“Is school enough?” Do our schools create vigorous, compassionate, loving people participating in our democratic society — sharing, healing our wounds, accepting and forgiving each other?
One might also ask, “Is economic, military power and wealth enough to unite our country and bring peace and prosperity, bringing us together in a truly United States of America?” Despite gaining the world of wealth and military supremacy, our country is troubled, measured by political stagnation, violence and polarization.
The Mountain Xpress article regarding critical race theory is important in regard to the values of our society [“Menace or Red Meat? Critical Race Theory Debate Comes to Buncombe,” July 21, Xpress]. Pauline Orban’s worry about schools’ handling racism is important. However, framing the term as “racism” is misleading. Perhaps it’s unintentional, but conservatives make this a political, not educational issue. I prefer to trust educators, psychologists and those who have devoted their lives to childhood development.
And, I respectfully disagree with the Erwin High School teacher’s statement, “I always smile and provide the exact same answer for the past 16 years: ‘It doesn’t matter what I think, it matters what you think.’” Ouch!
We can and must provide students the opportunity to explore through Socratic-type discussions, brainstorming, personal journaling and creativity coupled with the arts, such as music, dancing and storytelling as well as visual arts. Educators have a duty to educate and guide students. It’s no easy task and deserves public support.
By Socratic discussions, I do not mean debates. It is exploring questions and problems and “practicing how to respond” respectfully to each other and be open to understanding other points of views. Thus, the goal is a win-win climate that learns from our differences.
Adults would also do well in practicing how to respond rather than simply defend our own partial truths. I am very positive about this because I have met so many thoughtful and sincere people, including our local youths, who are struggling with compassion, empathy and kindness to make our small corner of the world a better place. Teachers or home-schoolers who want to know more about this can contact me: email@example.com.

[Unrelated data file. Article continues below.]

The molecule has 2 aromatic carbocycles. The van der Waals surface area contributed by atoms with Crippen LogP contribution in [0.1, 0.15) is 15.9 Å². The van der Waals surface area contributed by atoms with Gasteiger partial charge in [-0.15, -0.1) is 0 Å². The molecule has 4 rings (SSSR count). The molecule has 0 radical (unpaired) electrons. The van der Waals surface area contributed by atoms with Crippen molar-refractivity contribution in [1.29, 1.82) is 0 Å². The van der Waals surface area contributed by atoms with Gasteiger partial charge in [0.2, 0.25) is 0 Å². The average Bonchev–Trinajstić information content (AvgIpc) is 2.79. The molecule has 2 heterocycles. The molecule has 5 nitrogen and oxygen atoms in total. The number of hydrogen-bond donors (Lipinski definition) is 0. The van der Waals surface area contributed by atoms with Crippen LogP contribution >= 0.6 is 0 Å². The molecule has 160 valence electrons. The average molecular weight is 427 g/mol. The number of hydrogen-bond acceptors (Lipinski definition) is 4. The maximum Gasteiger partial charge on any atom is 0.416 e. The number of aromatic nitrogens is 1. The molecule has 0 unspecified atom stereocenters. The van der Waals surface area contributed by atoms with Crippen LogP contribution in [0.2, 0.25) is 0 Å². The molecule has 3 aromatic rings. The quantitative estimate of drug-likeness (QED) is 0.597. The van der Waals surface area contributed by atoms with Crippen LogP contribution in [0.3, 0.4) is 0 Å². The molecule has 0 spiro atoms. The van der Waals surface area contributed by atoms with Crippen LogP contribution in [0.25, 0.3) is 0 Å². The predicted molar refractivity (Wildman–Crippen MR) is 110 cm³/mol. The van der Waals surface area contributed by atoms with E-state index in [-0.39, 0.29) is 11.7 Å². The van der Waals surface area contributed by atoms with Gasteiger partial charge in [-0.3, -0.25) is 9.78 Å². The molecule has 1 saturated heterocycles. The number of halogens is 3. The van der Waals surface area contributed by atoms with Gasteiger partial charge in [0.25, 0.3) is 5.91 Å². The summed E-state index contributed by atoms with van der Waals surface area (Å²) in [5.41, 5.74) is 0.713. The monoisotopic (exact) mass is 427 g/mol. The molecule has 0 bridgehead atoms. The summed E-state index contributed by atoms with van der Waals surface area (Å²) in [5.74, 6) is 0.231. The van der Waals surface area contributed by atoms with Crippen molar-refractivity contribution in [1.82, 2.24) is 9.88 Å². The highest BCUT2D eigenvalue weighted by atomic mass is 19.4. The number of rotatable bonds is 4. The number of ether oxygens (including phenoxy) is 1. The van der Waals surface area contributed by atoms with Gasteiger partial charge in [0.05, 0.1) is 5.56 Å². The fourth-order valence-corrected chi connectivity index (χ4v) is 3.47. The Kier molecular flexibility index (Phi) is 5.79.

I taught 29 years in our public schools. I constantly expressed my opinions regarding matters of prejudice, respect for others, our responsibilities to each other and the common good demanded by a democratic society. This requires the human pursuit in something far bigger than stated in “The Rules from Raleigh.” We must reframe our stories that have led us to the place we are right now. We must gather our courage and learn from the evidence of our failures. It is hard work and takes practice.
The Republican and wealthy elites have made this a political problem rather than a humanitarian attempt to support families in their struggle for jobs and raising children. The Republican Senate leader, Mitch McConnell, actually wrote a letter to the Education Department in effect suggesting that we do not tell the truth to our children. (This was reported on television news and the internet.) Would you not want our nation to “form a more perfect union” by educating our children in American history? “The Constitution was framed in order to form a more perfect union, not to establish mass confusion.”
It is a sign of health and courage to want to include and integrate what is hard, uncomfortable and deeply painful. I have faith that our students can handle this when done with loving, compassionate care. As Reid Chapman, UNCA instructor said, “I don’t see any place for limiting those conversations within a freedom-loving democracy.”
Once again, I suggest reading Compassionate Conversations: How to Speak and Listen From the Heart, by Hamilton, Wilson and Loh. They point to a more inclusive perspective that is equally friendly to all parties as they express their partial truths. And a powerful and revealing book: The Cross and the Lynching Tree, by James H. Cone, a hopeful reflection on our collective history. Also food for the soul: Revolutionary Love, by Rabbi Michael Lerner, and Eager to Love, by Franciscan Richard Rohr. They both provide spiritual, emerging religious values that challenge our traditional, conventional thinking.
My experience in San Diego: I had the good fortune to experience various teaching assignments from third grade through high school in regular classrooms and eventually in special education, often with seriously emotionally disturbed children. I ended my career teaching gifted classes and retired in 1996. I feel blessed to have discovered this area for my retirement years.
— Ed Sacco